Okay, this is scary news: scientists in the US have found evidence to suggest that exposure to sooty traffic fumes is costing children up to 3 IQ points of intelligence. Researchers Shakira Franco Suglia studied 200 children living in exposure to traffic pollution performed less when on intelligence tests than their cleaner breathing counterparts, even after taking factors such as social class!
This puts traffic pollution on par with lead in terms of its potential to stunt a child's brain development, although the researchers aren't yet sure exactly which components of exhaust fumes are responsible. But previous studies on animals suggest that particular (tiny invisible particles smaller than the boy's own cells) are likely to be culprits. These can enter the bloodstream through the lungs, but there is also evidence that they can penetrate into the central nervous system via the nose, travelling along the olfactory nerves that carry the sense of smell to the brain. Once there they can directly damage cells and also trigger inflammation that further injures the brain.
This not as unlikely as it sounds. Studies on dogs living on the smoggy streets of Mexico City have been shown that animals exposed to the most pollution develop brain damage, similar to the changes seen in humans with Alzheimer's Disease.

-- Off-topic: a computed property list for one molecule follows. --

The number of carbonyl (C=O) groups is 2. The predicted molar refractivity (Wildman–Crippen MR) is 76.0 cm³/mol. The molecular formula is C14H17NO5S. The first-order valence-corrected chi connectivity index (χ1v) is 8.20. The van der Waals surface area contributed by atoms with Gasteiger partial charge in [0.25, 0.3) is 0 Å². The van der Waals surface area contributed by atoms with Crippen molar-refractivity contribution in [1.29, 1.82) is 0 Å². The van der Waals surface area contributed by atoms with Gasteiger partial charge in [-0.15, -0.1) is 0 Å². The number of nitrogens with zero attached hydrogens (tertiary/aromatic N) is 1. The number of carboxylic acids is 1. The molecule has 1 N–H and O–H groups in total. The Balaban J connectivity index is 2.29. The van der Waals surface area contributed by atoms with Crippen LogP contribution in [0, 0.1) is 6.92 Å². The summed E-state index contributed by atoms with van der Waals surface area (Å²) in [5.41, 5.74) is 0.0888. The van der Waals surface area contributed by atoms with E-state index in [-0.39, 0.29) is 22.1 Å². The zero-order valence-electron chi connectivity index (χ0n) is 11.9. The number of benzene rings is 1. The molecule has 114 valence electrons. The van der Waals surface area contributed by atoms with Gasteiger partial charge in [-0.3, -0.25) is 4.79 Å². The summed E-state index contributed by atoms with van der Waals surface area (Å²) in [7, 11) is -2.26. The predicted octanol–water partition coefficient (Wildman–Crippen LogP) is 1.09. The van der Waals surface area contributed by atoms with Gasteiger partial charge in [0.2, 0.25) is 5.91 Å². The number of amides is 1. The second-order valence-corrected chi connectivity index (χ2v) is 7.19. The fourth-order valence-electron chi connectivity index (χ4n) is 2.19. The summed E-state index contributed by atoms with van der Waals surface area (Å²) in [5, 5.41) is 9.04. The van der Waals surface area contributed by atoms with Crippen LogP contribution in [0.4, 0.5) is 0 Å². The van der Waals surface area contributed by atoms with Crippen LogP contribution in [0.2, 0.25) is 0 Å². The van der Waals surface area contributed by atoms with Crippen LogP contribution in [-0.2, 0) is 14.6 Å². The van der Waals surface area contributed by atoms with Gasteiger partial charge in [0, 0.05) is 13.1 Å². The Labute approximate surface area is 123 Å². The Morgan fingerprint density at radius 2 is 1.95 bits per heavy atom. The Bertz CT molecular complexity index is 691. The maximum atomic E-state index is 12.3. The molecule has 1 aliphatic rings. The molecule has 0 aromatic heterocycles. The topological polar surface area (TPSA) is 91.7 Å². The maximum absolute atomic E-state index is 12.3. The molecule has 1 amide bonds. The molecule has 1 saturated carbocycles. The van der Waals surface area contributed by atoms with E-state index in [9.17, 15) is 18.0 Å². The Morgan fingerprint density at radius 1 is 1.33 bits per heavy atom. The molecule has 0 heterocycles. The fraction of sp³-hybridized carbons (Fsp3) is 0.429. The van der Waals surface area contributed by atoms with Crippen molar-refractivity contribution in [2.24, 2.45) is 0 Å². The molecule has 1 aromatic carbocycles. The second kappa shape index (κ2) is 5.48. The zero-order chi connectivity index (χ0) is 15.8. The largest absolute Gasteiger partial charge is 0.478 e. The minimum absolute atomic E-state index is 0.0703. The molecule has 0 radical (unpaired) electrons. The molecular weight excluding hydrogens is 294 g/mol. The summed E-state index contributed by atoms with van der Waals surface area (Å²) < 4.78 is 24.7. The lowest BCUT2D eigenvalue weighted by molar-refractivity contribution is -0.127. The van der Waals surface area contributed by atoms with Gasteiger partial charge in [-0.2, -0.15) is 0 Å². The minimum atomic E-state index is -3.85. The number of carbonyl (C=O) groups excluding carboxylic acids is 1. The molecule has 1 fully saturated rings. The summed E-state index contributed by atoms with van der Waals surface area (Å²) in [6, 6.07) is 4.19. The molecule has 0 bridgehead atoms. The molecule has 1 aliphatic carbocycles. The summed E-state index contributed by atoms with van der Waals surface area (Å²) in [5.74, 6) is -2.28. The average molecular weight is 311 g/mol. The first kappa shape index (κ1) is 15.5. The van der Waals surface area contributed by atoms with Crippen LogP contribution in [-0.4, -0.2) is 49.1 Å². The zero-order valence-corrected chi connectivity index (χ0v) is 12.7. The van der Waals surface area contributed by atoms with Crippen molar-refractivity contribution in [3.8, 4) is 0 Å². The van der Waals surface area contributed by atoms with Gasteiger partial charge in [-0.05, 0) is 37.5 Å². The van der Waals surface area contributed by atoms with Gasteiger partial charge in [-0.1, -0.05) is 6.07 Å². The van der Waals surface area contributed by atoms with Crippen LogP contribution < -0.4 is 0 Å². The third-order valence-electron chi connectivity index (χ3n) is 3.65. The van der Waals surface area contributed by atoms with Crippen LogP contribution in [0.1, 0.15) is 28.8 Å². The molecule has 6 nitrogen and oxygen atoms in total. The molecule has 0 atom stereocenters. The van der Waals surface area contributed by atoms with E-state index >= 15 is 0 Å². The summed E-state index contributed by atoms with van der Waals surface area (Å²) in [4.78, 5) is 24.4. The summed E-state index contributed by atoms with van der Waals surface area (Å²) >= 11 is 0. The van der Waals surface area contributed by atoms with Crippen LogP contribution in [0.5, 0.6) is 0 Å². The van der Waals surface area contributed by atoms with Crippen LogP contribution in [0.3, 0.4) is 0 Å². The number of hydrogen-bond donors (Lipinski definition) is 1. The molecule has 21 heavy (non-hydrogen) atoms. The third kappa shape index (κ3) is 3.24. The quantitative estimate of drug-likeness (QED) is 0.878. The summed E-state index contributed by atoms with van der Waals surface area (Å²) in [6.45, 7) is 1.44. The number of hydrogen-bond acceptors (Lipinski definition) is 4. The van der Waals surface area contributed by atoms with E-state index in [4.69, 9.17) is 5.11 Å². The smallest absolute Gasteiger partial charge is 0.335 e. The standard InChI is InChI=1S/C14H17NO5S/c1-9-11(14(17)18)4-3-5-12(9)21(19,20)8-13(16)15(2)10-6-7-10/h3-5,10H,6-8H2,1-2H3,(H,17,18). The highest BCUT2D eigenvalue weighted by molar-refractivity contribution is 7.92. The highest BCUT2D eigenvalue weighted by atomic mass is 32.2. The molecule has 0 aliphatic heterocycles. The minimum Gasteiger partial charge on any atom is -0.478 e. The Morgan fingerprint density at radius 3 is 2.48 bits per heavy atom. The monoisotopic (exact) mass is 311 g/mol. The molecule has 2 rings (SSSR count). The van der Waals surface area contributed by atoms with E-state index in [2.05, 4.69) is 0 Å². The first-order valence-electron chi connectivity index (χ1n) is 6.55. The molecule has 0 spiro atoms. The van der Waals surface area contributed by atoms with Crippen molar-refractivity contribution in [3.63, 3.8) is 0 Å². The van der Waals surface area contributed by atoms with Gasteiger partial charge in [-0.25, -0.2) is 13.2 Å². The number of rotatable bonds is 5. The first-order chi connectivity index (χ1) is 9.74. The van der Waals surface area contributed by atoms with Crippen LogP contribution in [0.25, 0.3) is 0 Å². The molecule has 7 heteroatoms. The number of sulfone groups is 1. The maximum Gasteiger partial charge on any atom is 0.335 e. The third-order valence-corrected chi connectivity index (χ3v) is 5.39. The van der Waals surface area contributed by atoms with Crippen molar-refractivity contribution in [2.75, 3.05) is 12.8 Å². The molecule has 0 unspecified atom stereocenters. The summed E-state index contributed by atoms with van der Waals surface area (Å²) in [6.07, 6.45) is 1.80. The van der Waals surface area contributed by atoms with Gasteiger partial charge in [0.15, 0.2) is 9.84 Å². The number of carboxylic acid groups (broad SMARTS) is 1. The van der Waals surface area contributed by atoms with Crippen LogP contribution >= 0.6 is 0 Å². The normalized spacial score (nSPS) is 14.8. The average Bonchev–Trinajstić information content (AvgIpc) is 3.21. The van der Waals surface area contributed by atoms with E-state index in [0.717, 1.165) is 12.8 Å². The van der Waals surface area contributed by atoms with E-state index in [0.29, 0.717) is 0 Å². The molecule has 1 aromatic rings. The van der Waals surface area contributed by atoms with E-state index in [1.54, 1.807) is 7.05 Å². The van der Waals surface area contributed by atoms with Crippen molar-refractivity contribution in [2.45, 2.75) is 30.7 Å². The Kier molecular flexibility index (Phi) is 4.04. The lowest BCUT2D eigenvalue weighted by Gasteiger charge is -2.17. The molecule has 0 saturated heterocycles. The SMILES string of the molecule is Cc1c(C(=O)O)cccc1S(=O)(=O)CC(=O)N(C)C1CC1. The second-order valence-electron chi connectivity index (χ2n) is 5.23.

Now the researchers need to track down what components of traffic pollution are responsible and determine how to remove them from the exhaust pipes of the millions of cars and trucks pounding the tarmac of big cities in every part of the world…so don't hold your breath. On second thoughts, do hold your breath!
While we're on the subject, did you know that The World Health Organization estimates that 1.2 million people are killed annually due to urban air pollution? A significant part of this pollution is generated by industry, energy production and vehicles.
If you live in Delhi, this news is even scarier, given how our pollution levels are seriously out of control. To read more about Delhi's pollution—and how it can harm your health—click here!
Information taken from The Naked Scientist by Chris Smith, INR 399, Hachette